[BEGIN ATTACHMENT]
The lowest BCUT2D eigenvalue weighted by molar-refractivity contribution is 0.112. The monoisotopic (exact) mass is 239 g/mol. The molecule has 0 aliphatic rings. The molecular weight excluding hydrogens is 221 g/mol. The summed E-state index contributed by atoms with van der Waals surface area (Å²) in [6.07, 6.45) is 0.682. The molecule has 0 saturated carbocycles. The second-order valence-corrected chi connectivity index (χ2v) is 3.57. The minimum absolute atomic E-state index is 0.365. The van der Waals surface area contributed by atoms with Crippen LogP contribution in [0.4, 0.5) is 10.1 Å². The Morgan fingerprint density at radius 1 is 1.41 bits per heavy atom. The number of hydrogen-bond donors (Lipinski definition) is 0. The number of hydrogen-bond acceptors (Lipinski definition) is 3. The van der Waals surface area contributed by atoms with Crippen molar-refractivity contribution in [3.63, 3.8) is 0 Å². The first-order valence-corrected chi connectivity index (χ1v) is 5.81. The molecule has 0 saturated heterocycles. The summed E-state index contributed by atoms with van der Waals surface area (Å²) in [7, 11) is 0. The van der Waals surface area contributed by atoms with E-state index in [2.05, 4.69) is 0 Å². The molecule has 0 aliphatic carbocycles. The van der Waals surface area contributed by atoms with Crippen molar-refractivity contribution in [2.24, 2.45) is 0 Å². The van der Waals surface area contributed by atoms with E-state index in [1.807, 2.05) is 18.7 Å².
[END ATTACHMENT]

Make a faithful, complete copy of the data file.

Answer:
The lowest BCUT2D eigenvalue weighted by molar-refractivity contribution is 0.112. The monoisotopic (exact) mass is 239 g/mol. The molecule has 0 aliphatic rings. The molecular weight excluding hydrogens is 221 g/mol. The summed E-state index contributed by atoms with van der Waals surface area (Å²) in [6.07, 6.45) is 0.682. The molecule has 0 saturated carbocycles. The second-order valence-corrected chi connectivity index (χ2v) is 3.57. The minimum absolute atomic E-state index is 0.365. The van der Waals surface area contributed by atoms with Crippen LogP contribution in [0.4, 0.5) is 10.1 Å². The Morgan fingerprint density at radius 1 is 1.41 bits per heavy atom. The number of hydrogen-bond donors (Lipinski definition) is 0. The number of hydrogen-bond acceptors (Lipinski definition) is 3. The van der Waals surface area contributed by atoms with Crippen molar-refractivity contribution in [3.63, 3.8) is 0 Å². The first-order valence-corrected chi connectivity index (χ1v) is 5.81. The molecule has 0 saturated heterocycles. The summed E-state index contributed by atoms with van der Waals surface area (Å²) in [7, 11) is 0. The van der Waals surface area contributed by atoms with E-state index in [2.05, 4.69) is 0 Å². The molecule has 0 aliphatic carbocycles. The van der Waals surface area contributed by atoms with Crippen molar-refractivity contribution in [2.24, 2.45) is 0 Å². The van der Waals surface area contributed by atoms with E-state index in [1.807, 2.05) is 18.7 Å².